Bitter melon juice targets molecular mechanisms underlying gemcitabine resistance in pancreatic cancer cells.

Somasagara RR, Deep G, Shrotriya S, Patel M, Agarwal C, Agarwal R - Int. J. Oncol. (2015)

The combination of Akt inhibitor MK-2206 and MEK inhibitor PD98059 induces cell death in gemcitabine-resistant (GR) AsPC-1 cells. (A and B) GR AsPC-1 cells were treated with MK-2206 and/or PD98059 and analyzed for total cell number and percentage of dead cells by trypan blue assay, and for percentage of apoptotic cell death by Annexin V/propidium iodide (PI) staining following the procedures detailed in Materials and methods. *P≤0.001, #p≤0.01 and $p≤0.05. (C) GR AsPC-1 cells were treated with MK-2206 and PD98059 and analyzed for phosphorylated and total ERK1/2 and Akt.
© Copyright Policy - open-access
Related In: Results  -  Collection

License
Show All Figures
getmorefigures.php?uid=PMC4356502&req=5

f4-ijo-46-04-1849: The combination of Akt inhibitor MK-2206 and MEK inhibitor PD98059 induces cell death in gemcitabine-resistant (GR) AsPC-1 cells. (A and B) GR AsPC-1 cells were treated with MK-2206 and/or PD98059 and analyzed for total cell number and percentage of dead cells by trypan blue assay, and for percentage of apoptotic cell death by Annexin V/propidium iodide (PI) staining following the procedures detailed in Materials and methods. *P≤0.001, #p≤0.01 and $p≤0.05. (C) GR AsPC-1 cells were treated with MK-2206 and PD98059 and analyzed for phosphorylated and total ERK1/2 and Akt.
Mentions: Since we did not observe a strong growth inhibitory and cell death effect of Akt inhibitor even though the Akt phosphorylation was completely inhibited by MK-2206 at 100 nM concentration (Fig. 3), we next assessed the involvement of both Akt and MEK-ERK1/2 pathways in regulating apoptosis in GR AsPC-1 cells, by employing both Akt and MEK inhibitors MK-2206 and PD98059, respectively, alone and in combination. As shown in Fig. 4A, in general, compared to each inhibitor alone, their combination resulted in a stronger cell growth inhibition and cell death in GR AsPC-1 cells. Similar observation was also evident in apoptotic cell death following MK-2206 and PD98059 treatment of GR AsPC-1 cells and a combination was better than either agent alone (Fig. 4B). Western blotting showed that indeed both ERK1/2 and Akt are strongly phosphorylated in GR AsPC-1 cells, and that treatment with MK-2206 and PD98059 reduces the phosphorylation of Akt and ERK1/2, respectively (Fig. 4C). Importantly, the combination of MK-2206 and PD98059 caused a maximum inhibition of Akt phosphorylation; however, no additional decrease in ERK1/2 phosphorylation was observed in combination compared with PD98059 alone (Fig. 4C).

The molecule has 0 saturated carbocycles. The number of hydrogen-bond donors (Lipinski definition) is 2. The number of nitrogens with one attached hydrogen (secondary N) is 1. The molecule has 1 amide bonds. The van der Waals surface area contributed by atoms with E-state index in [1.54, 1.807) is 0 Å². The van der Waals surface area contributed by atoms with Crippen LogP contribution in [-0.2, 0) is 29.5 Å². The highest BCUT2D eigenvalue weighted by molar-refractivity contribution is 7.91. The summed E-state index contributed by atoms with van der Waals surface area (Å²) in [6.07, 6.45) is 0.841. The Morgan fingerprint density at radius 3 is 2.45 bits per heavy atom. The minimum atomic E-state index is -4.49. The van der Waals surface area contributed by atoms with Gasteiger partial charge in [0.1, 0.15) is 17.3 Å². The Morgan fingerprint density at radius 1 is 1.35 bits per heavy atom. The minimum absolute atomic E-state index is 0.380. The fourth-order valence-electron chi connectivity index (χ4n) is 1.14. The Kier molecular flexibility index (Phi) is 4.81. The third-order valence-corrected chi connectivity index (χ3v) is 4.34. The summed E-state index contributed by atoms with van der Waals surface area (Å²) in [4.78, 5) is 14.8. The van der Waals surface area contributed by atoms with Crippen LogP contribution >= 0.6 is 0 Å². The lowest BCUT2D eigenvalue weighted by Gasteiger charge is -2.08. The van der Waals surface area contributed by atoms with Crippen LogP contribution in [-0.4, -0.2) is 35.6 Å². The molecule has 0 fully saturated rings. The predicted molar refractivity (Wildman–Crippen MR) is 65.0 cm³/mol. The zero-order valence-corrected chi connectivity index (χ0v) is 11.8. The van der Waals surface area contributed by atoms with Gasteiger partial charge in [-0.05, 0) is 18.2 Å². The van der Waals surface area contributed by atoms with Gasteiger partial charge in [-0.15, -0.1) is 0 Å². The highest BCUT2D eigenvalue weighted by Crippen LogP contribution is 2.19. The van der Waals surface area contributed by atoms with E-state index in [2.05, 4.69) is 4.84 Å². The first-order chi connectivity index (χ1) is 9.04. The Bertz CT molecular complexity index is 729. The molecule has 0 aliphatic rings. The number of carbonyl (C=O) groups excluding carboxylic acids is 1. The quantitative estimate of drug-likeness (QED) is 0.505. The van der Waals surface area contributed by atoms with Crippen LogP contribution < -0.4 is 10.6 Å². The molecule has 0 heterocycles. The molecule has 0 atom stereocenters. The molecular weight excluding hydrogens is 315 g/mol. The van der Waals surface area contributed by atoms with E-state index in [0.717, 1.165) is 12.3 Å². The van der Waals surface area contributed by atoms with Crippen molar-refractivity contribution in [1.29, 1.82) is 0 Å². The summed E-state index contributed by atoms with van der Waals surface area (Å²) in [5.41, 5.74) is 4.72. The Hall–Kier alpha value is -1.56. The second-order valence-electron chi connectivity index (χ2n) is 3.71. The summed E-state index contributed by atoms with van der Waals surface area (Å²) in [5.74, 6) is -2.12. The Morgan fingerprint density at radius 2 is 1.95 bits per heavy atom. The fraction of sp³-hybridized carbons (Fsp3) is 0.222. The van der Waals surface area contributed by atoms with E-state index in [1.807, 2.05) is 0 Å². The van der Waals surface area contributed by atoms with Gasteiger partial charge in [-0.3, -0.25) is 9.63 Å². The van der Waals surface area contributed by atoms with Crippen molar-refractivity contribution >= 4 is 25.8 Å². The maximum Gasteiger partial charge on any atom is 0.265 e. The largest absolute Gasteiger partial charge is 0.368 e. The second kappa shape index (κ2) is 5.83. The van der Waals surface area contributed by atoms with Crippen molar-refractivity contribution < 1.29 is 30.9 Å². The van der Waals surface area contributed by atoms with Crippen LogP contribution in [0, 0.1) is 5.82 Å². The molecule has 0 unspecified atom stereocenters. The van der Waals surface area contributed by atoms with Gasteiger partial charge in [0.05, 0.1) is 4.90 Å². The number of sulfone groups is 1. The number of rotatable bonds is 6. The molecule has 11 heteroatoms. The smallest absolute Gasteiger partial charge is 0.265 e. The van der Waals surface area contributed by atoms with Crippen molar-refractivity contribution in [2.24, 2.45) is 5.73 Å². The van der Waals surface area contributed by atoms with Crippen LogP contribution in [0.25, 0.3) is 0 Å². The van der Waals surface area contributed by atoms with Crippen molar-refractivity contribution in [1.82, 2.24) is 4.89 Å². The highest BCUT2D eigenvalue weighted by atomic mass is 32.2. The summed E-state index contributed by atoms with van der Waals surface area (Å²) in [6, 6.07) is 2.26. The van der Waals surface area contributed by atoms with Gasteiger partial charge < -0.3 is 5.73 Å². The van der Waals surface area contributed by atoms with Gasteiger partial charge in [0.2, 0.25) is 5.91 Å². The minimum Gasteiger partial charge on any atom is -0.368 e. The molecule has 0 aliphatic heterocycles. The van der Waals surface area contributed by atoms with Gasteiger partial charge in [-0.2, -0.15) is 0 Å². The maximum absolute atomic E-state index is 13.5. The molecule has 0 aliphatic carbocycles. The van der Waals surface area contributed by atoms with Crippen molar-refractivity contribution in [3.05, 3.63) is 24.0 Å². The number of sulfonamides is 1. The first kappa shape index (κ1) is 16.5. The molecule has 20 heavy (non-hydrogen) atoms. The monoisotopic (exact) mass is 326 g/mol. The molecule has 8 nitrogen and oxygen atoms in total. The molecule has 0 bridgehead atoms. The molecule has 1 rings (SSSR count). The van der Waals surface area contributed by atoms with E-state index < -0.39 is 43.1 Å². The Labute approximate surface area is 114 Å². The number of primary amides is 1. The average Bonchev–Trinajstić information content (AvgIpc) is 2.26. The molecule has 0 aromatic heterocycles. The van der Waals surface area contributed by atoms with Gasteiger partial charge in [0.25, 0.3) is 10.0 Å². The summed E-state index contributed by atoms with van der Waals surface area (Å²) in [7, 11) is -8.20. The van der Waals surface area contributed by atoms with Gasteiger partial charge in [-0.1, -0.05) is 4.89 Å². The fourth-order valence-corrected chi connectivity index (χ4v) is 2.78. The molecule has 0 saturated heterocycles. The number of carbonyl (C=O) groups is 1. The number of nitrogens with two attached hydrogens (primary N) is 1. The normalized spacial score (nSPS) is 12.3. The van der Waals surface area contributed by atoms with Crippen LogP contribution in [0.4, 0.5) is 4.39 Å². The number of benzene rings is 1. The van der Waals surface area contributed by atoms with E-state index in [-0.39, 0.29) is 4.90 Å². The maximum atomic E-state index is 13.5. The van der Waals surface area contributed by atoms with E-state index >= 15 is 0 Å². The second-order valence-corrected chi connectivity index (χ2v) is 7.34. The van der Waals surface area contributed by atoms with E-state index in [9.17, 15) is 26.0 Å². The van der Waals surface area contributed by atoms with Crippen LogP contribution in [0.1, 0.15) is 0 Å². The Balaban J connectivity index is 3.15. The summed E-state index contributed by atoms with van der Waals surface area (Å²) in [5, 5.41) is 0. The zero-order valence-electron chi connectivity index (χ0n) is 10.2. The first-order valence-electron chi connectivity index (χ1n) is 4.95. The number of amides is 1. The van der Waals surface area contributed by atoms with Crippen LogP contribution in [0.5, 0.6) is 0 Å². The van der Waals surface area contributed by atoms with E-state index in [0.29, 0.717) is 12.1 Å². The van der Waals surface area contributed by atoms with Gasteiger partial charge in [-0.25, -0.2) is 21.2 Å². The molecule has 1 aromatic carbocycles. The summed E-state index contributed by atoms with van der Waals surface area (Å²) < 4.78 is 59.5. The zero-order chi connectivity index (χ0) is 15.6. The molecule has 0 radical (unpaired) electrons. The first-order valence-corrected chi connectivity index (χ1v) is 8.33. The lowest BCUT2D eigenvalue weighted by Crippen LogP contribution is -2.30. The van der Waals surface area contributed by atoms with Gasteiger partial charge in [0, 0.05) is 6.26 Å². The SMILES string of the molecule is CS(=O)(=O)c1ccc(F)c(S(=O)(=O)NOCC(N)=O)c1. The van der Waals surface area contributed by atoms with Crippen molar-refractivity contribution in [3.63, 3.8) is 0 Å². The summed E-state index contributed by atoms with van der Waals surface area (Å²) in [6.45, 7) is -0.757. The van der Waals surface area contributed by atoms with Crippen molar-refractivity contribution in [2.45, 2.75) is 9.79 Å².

Bottom Line: GR PanC cells showed distinct morphological features including spindle-shaped morphology and a decrease in E-cadherin expression.Importantly, GR cells showed a significant increase in Akt and ERK1/2 phosphorylation and their inhibition decreased cell viability, suggesting their role in survival and drug resistance of these cells.Recently, we reported strong efficacy of BMJ against a panel of GS cells in culture and nude mice, which we expanded here and found that BMJ was also effective in decreasing both Akt and ERK1/2 phosphorylation and viability of GR PanC cells.

View Article: PubMed Central - PubMed

Affiliation: Department of Pharmaceutical Sciences, Skaggs School of Pharmacy and Pharmaceutical Sciences, University of Colorado Anschutz Medical Campus, Aurora, CO, USA.

ABSTRACT
Pancreatic cancer (PanC) is one of the most lethal malignancies, and resistance towards gemcitabine, the front-line chemotherapy, is the main cause for dismal rate of survival in PanC patients; overcoming this resistance remains a major challenge to treat this deadly malignancy. Whereas several molecular mechanisms are known for gemcitabine resistance in PanC cells, altered metabolism and bioenergetics are not yet studied. Here, we compared metabolic and bioenergetic functions between gemcitabine-resistant (GR) and gemcitabine-sensitive (GS) PanC cells and underlying molecular mechanisms, together with efficacy of a natural agent bitter melon juice (BMJ). GR PanC cells showed distinct morphological features including spindle-shaped morphology and a decrease in E-cadherin expression. GR cells also showed higher ATP production with an increase in oxygen consumption rate (OCR) and extracellular acidification rate (ECAR). Molecular studies showed higher expression of glucose transporters (GLUT1 and 4) suggesting an increase in glucose uptake by GR cells. Importantly, GR cells showed a significant increase in Akt and ERK1/2 phosphorylation and their inhibition decreased cell viability, suggesting their role in survival and drug resistance of these cells. Recently, we reported strong efficacy of BMJ against a panel of GS cells in culture and nude mice, which we expanded here and found that BMJ was also effective in decreasing both Akt and ERK1/2 phosphorylation and viability of GR PanC cells. Overall, we have identified novel mechanisms of gemcitabine resistance in PanC cells which are targeted by BMJ. Considering the short survival in PanC patients, our findings could have high translational potential in controlling this deadly malignancy.

No MeSH data available.


Related in: MedlinePlus